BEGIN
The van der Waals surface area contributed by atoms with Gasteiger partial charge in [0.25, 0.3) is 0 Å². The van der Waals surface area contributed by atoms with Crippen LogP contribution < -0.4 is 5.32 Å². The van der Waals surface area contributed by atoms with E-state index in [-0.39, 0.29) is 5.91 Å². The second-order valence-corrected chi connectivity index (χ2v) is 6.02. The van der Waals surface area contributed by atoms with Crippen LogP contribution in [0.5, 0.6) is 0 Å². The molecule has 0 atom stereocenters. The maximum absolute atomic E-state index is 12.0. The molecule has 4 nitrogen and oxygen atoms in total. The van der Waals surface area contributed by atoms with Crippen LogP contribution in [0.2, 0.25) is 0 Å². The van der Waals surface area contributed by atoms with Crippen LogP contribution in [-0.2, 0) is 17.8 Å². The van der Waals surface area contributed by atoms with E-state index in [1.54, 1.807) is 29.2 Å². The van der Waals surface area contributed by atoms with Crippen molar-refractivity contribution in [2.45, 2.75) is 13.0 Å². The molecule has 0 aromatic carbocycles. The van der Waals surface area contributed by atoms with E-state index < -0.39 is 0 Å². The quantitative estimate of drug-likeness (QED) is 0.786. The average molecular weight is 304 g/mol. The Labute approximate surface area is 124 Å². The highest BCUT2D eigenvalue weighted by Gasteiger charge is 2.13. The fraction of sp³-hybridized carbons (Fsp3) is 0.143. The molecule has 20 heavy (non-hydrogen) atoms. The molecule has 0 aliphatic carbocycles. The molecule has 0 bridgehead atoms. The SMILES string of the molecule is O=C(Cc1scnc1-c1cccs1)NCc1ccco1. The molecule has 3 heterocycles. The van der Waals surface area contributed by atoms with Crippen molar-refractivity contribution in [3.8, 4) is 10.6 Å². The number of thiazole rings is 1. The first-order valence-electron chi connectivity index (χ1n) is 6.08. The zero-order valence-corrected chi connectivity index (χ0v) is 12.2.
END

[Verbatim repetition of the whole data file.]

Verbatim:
The van der Waals surface area contributed by atoms with Gasteiger partial charge in [0.25, 0.3) is 0 Å². The van der Waals surface area contributed by atoms with Crippen LogP contribution < -0.4 is 5.32 Å². The van der Waals surface area contributed by atoms with E-state index in [-0.39, 0.29) is 5.91 Å². The second-order valence-corrected chi connectivity index (χ2v) is 6.02. The van der Waals surface area contributed by atoms with Crippen LogP contribution in [0.5, 0.6) is 0 Å². The molecule has 0 atom stereocenters. The maximum absolute atomic E-state index is 12.0. The molecule has 4 nitrogen and oxygen atoms in total. The van der Waals surface area contributed by atoms with Crippen LogP contribution in [0.2, 0.25) is 0 Å². The van der Waals surface area contributed by atoms with Crippen LogP contribution in [-0.2, 0) is 17.8 Å². The van der Waals surface area contributed by atoms with E-state index in [1.54, 1.807) is 29.2 Å². The van der Waals surface area contributed by atoms with Crippen molar-refractivity contribution in [2.45, 2.75) is 13.0 Å². The molecule has 0 aromatic carbocycles. The van der Waals surface area contributed by atoms with E-state index < -0.39 is 0 Å². The quantitative estimate of drug-likeness (QED) is 0.786. The average molecular weight is 304 g/mol. The Labute approximate surface area is 124 Å². The highest BCUT2D eigenvalue weighted by Gasteiger charge is 2.13. The fraction of sp³-hybridized carbons (Fsp3) is 0.143. The molecule has 20 heavy (non-hydrogen) atoms. The molecule has 0 aliphatic carbocycles. The molecule has 0 bridgehead atoms. The SMILES string of the molecule is O=C(Cc1scnc1-c1cccs1)NCc1ccco1. The molecule has 3 heterocycles. The van der Waals surface area contributed by atoms with Crippen molar-refractivity contribution in [3.8, 4) is 10.6 Å². The number of thiazole rings is 1. The first-order valence-electron chi connectivity index (χ1n) is 6.08. The zero-order valence-corrected chi connectivity index (χ0v) is 12.2.